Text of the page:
Communication, collaboration, connectivity — VoIP can bring a marked improvement in all aspects. All this is for a lower cost as compared to POTS. So, what’s stopping you from moving to VoIP?

😎 Case Study: Simmons Bank Simplified Business Communications with Nextiva


What is an example of a POTS line?

The landline phone you have at home is a classic example of a POTS line. If not, the telephone you see in elevators is likely a POTS line, too. Some offices, too, have POTS lines, but those are increasingly rare in today’s world. Typically, POTS lines aren’t connected to a private branch exchange, known as a PBX. This means that calls can only occur between one caller at a time.

Are POTS lines being discontinued?

No, but traditional analog phone service is becoming more costly to maintain. In some parts of the country, telephone companies are no longer required to expand POTS line service. In its place, broadband internet connections via cable or fiber optics provide network and voice transmission.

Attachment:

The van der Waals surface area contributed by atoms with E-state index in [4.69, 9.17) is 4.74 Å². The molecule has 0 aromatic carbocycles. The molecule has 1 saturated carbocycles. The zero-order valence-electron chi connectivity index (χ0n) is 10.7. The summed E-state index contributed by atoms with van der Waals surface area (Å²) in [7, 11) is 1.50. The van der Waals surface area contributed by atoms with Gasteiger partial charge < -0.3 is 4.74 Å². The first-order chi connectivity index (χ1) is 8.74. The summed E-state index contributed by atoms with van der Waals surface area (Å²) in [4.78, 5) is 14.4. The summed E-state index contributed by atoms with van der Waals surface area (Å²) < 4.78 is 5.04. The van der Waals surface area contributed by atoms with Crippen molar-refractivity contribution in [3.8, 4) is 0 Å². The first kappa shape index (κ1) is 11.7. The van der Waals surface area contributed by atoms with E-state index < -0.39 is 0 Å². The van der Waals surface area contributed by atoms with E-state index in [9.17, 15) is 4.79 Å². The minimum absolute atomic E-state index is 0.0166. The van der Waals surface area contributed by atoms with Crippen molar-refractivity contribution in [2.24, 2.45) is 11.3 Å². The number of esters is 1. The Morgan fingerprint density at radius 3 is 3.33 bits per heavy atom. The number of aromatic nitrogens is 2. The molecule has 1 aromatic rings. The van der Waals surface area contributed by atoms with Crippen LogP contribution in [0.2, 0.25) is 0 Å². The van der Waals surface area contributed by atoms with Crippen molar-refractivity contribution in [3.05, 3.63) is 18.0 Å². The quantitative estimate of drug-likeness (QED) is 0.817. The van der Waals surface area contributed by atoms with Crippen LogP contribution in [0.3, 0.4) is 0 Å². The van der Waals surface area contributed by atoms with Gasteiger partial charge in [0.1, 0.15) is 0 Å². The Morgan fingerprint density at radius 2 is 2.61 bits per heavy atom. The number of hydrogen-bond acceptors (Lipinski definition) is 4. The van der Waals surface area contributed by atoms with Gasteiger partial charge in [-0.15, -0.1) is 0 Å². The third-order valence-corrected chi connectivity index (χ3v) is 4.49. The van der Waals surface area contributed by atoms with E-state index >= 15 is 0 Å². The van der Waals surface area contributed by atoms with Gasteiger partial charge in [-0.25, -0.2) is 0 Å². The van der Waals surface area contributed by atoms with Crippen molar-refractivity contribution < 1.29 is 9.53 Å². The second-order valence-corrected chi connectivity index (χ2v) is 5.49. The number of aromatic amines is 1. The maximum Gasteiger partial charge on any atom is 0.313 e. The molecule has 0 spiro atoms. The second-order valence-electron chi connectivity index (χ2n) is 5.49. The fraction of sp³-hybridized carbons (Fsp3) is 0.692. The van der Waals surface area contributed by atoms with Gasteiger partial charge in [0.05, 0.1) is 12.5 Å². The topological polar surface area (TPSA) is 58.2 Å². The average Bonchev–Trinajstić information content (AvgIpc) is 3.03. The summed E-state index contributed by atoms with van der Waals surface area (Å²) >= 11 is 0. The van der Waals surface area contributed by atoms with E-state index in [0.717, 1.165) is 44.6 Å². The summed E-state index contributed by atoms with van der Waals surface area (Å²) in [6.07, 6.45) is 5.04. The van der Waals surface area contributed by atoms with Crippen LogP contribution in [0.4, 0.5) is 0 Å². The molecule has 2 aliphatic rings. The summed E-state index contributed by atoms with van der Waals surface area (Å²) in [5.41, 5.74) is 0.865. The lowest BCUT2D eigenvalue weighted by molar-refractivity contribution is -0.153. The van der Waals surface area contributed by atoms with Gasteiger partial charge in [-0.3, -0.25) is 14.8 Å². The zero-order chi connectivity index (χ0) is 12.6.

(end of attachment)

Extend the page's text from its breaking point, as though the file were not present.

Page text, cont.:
Can a POTS phone work on VoIP?

Yes. VoIP technology allows you to use different types of phones. You can retrofit traditional phones with an analog telephone adapter (ATA). An ATA is an intermediary device for communication between an analog phone and VoIP.

But to take full advantage of VoIP features, you should get a SIP-enabled phone like the ones found here: https://www.nextiva.com/products/voip-desk-phones.html.

Cameron Johnson


Cameron Johnson

Cameron Johnson was a market segment leader at Nextiva. Along with his well-researched contributions to the Nextiva Blog, Cameron has written for a variety of publications including Inc. and Business.com. Cameron was recently recognized as Utah's Marketer of the Year.